In this situation, that means you have to determine the right course of action to fight a snake in a pit of dirty water or to eat a leech. Highly recommended if you have nerves of iron otherwise you’ll be anxious all through the movie.
Hello, Me! (Season 1)
Hello, Me is a Korean-language sitcom, airing two episodes a week. Bahn Ha-ni (Choi Kang-hee), a 37-year-old woman who has stumbled across life. When Hello, Me starts, Ha-ni’s life couldn’t be more embarrassing: she’s working as a trained mascot squid in a convenience store, and when a kid has a near-deadly allergic reaction under her watch, she’s convicted and jailed… in the neon orange squid outfit. Ha-life ni’s is abruptly rocked as her 17-year-old self—a mega-popular Ha-ni, admired by all and full of promise—appears in the present.
To complicate things even further, Ha-ni keeps running into Han Yoo-hyun (Kim Young-kwang) a dreamy, selfish heir. Between the meddling of Young Ha-ni and Yoo-hyun, Ha-ni may just right her life and remember how to love. This series is goofy and romantic so it sounds like something you should give a try.
Tribes of Europa (Season 1)
Europe in the year 1974. After a major technological catastrophe, the planet is in anarchy, leaving the continent that we knew has been devastated. In its position is a series of warring, sometimes brutal nation states known as “tribes.” A group of brothers and sisters of the pacifist Origin tribe—Kiano (Emilio Sakraya), Liv (Henriette Confurius) and Elja (David Ali Rashed)—are plunged into the bloodshed after a strange cube ends up in their village.
Against the tribes of Europe, the brothers and sisters must fight their own individual battles in the expectation of reuniting with their families—and of protecting Europe from a much greater threat. If you have watched The 100 and Vikings then this is the show for you.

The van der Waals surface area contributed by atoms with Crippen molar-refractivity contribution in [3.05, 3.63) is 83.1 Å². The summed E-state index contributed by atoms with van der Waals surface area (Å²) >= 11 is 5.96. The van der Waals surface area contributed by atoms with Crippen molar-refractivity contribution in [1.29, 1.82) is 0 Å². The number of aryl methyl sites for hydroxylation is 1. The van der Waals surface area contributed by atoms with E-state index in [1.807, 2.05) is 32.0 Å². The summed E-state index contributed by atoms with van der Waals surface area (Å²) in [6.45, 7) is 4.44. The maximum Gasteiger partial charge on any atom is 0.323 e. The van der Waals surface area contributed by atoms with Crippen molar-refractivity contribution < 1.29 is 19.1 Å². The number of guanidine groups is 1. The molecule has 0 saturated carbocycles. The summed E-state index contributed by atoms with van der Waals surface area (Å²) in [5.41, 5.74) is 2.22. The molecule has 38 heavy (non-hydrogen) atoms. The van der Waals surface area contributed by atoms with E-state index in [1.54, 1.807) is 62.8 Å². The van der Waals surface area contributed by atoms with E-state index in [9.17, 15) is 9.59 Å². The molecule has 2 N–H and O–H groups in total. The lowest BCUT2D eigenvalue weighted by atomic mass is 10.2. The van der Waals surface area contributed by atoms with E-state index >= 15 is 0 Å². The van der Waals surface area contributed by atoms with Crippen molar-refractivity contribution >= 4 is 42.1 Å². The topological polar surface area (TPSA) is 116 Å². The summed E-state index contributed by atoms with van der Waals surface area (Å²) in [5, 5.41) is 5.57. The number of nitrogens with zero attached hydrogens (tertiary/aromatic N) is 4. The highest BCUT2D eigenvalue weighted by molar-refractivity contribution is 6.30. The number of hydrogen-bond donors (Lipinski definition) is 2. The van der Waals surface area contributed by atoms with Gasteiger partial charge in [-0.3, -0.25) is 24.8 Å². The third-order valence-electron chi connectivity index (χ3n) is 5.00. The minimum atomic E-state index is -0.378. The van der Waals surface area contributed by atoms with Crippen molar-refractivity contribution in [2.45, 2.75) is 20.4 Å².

Pitta Kathalu (Season 1)
The darker aspects of intimate relationships and the complexities of control therein. Like the previous Netflix anthology series, Pitta Kathalu’s four episodes are stand-alone dramas. In these episodes, the Indian-made series discusses love in a futuristic technology-led world, the consequences of domestic violence, and envy.
Pitta Kathalu can be rough—one episode is marital rape. You should skip if you’re not in the right headspace for such disturbing storytelling in our still desperate times.
A Taiwanese friendship drama about a collective middle-life crisis. Classmates Minus finds four 40-something-year-old friends at very different stages of their lives as they confront lost dreams and personal woes over a conversation at a bubble tea shop.
Thus Spoke Kishibe Rohan (Season 1)
A Japanese-language anime about Kishibe Rohan, a grandly outfitted manga artist. Kishibe has the power to read other people’s thoughts and rewrite them thanks to his Heaven’s Door ability (just go with the show on this one). Over Kishibe Rohan’s four episodes, viewers learn about the horror movie adjacent escapades that plague its titular character. These stories take Kishibe from a cursed confessional in Italy to a competitive Tokyo gym.